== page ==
As you may have heard by now, WordPress 4.7.2 has arrived! This emergency patch was released by the diligent WordPress contributors following the discovery of a rather nasty vulnerability in the new WordPress REST API functionality. The vulnerability discovered allowed for unauthenticated privilege escalation, which in layman’s terms means it’s potentially harmful as it could allow an adversary to gain unauthorized administrator privileges to any post on most WordPress websites running versions 4.7 or 4.7.1.

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A Beginner’s Guide to the SiteLock Plugin for WordPress

From malware and vulnerability scans to real-time security updates, the SiteLock WordPress Plugin provides complete website security management without ever having to leave WordPress. In December 2017, the SiteLock WordPress Plugin was updated to v4.0.4. For those of you already using the plugin, you can update your version within your WordPress Dashboard. For newbies, you can download and install the plugin here.

Read the WP Buffs review about SiteLock.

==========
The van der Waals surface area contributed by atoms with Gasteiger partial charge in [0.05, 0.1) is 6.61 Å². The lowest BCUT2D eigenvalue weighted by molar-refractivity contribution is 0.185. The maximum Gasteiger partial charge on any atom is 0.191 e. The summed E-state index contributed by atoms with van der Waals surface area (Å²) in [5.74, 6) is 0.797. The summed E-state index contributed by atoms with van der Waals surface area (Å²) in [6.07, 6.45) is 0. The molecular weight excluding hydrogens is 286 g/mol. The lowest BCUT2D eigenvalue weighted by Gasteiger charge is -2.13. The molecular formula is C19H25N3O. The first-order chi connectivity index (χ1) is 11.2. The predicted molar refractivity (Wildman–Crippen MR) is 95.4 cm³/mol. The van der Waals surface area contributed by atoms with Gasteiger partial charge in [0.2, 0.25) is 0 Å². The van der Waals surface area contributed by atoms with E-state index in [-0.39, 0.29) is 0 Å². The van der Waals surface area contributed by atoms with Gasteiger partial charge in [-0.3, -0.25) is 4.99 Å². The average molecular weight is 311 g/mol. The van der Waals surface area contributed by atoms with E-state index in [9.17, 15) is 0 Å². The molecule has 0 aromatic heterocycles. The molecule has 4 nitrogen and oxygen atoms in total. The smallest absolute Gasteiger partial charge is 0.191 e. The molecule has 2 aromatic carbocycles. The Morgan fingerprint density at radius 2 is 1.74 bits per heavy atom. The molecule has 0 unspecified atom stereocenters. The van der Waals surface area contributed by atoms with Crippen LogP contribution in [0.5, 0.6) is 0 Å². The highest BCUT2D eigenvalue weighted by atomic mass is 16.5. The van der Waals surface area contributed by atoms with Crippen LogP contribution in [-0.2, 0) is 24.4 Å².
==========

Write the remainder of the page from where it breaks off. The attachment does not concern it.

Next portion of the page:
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Ask a Security Professional: DDoS Attacks — Part Four: Volumetric Attacks

So far in this #AskSecPro DDoS series we’ve covered both Application Layer DDoS Attacks and Protocol-Based DDoS Attacks. We’ve also identified  the differences between a DoS and a DDoS attack. In this final segment of the DDoS series, we’ll discuss the third category of DDoS attacks, Volumetric Attacks, also known as Volume-Based Attacks

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Ask a Security Professional: DDoS Attacks — Part Three: Protocol-Based Attacks

Continuing our #AskSecPro DDoS series where we last discussed Application Layer Attacks, today we’ll focus on some of the most popular protocol-based DDoS attacks we’ve seen hit our customers’ web application firewall, SiteLock TrueShield™, over the years. TrueShield™ is SiteLock’s distributed cloud-based web application firewall (WAF) with the capability of defending against attacks across layers 3, 4, and 7.

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Ask a Security Professional: DDoS Attacks — Part Two: Application Layer Attacks

In our last #AskSecPro article we discussed the differences between a DoS and a DDoS attack. Now that we understand what a DDoS attack is in concept, let’s learn a little more about the mechanisms involved in these attacks. In Part Two of the DDoS Attacks series we’ll focus on some of the attack vectors utilized by adversaries when launching a denial of service attack.